Chess Records & Damon Albarn & Kelis Reviews

Jim and Greg explore the history and influence of Chess Records. During its 25-year run, the Chicago label put out music by Bo Diddley, Chuck Berry and Muddy Waters—forever changing the sound of rock and roll.

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Chess Records

50 years ago, The Rolling Stones touched down in the United States for their very first American tour. While here, the band made a pilgrimage to Chicago’s legendary Chess Records to record their take on tunes from the label’s blues heavyweights like Muddy Waters, Buddy Guy and Chuck Berry. Those Chess sessions appeared on The Stones second album, 12 x 5, which also debuted 50-years ago. To mark the occasion, Jim and Greg explore the history and legacy of Chess, whose 25-year run produced music that influenced rockers like Eric Clapton, Jeff Beck, Jimi Hendrix and more. Jim and Greg highlight these Chess artists:

  • Muddy Waters
  • Willie Dixon
  • Chuck Berry
  • Howlin’ Wolf
  • Little Walter
  • Sonny Boy Williamson
  • Bobby Charles
  • Buddy Guy

Everyday Robots Damon Albarn

Everyday Robots (Special Edition)

Since founding the Britpop group Blur, frontman Damon Albarn has bounced from project to project – writing and singing for Gorillaz, collaborating with African artists on Mali Music, and even composing an opera called Dr Dee. But only now, at age 46, has Albarn finally released a solo album. Everyday Robots is a deeply personal debut, with Albarn boldly exploring his dark past, existential crises and struggles with heroin. But the constant brooding is too much for Greg. He insists that Albarn’s work with Gorillaz was just as personal, yet more upbeat, and with hooks you could dig into. Robots, on the other hand, is a Trash It. Jim couldn’t disagree more. He considers the album a masterpiece, with Albarn baring his soul over heartbeat percussion and stripped-down instrumentals, and would absolutely Buy It.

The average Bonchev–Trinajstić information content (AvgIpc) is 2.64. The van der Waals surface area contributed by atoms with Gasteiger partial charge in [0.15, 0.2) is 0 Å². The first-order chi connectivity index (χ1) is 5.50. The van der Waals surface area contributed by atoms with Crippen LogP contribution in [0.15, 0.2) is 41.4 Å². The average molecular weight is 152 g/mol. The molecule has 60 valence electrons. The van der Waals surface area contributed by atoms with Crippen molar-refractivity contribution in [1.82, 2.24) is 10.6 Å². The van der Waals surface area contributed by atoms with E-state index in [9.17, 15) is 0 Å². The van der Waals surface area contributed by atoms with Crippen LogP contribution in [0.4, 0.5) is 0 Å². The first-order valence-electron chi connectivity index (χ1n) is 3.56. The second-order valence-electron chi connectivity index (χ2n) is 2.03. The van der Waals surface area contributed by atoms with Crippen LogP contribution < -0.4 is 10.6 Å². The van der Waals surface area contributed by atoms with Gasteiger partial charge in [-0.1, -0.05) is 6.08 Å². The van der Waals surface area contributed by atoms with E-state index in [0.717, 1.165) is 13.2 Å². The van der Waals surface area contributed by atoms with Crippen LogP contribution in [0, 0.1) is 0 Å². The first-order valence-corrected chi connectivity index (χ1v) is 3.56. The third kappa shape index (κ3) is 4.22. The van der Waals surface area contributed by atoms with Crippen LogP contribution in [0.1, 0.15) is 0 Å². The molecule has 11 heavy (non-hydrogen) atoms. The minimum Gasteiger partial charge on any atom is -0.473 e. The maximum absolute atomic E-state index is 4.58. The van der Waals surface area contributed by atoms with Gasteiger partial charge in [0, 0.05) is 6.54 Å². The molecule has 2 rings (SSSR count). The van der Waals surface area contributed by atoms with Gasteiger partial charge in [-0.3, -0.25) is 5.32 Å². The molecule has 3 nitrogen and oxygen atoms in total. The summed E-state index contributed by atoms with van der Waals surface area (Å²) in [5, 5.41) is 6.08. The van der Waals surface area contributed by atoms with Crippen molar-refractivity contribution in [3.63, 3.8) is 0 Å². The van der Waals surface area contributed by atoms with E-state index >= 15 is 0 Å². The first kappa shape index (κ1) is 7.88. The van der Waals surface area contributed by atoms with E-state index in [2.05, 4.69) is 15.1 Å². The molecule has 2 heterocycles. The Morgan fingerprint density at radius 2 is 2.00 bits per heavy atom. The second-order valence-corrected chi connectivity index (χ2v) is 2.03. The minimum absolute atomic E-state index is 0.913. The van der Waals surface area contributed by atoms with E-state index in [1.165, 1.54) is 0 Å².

Food Kelis

Food

Singer (and Cooking Channel personality) Kelis Rogers has just released her sixth album, called, appropriately, Food. Kelis was huge in the UK in the early 2000s, but her 2003 hit Milkshake was the first (and last) time that American audiences paid her much attention. On Food, Kelis is again blending the creative and the culinary—not only does the album have songs titled Breakfast and Jerk Ribs, but she also uses cooking to signify themes of love and family, notes Jim. He’s thrilled to see Kelis creating energetic neo-soul again. Greg hears layers of flavors on the album, and appreciates that producer Dave Sitek took care to showcase her voice, which comes out as sultry, ragged, and honest. Food is some of the best music Kelis has made, and our hosts gobble it up. It’s a double Buy It.

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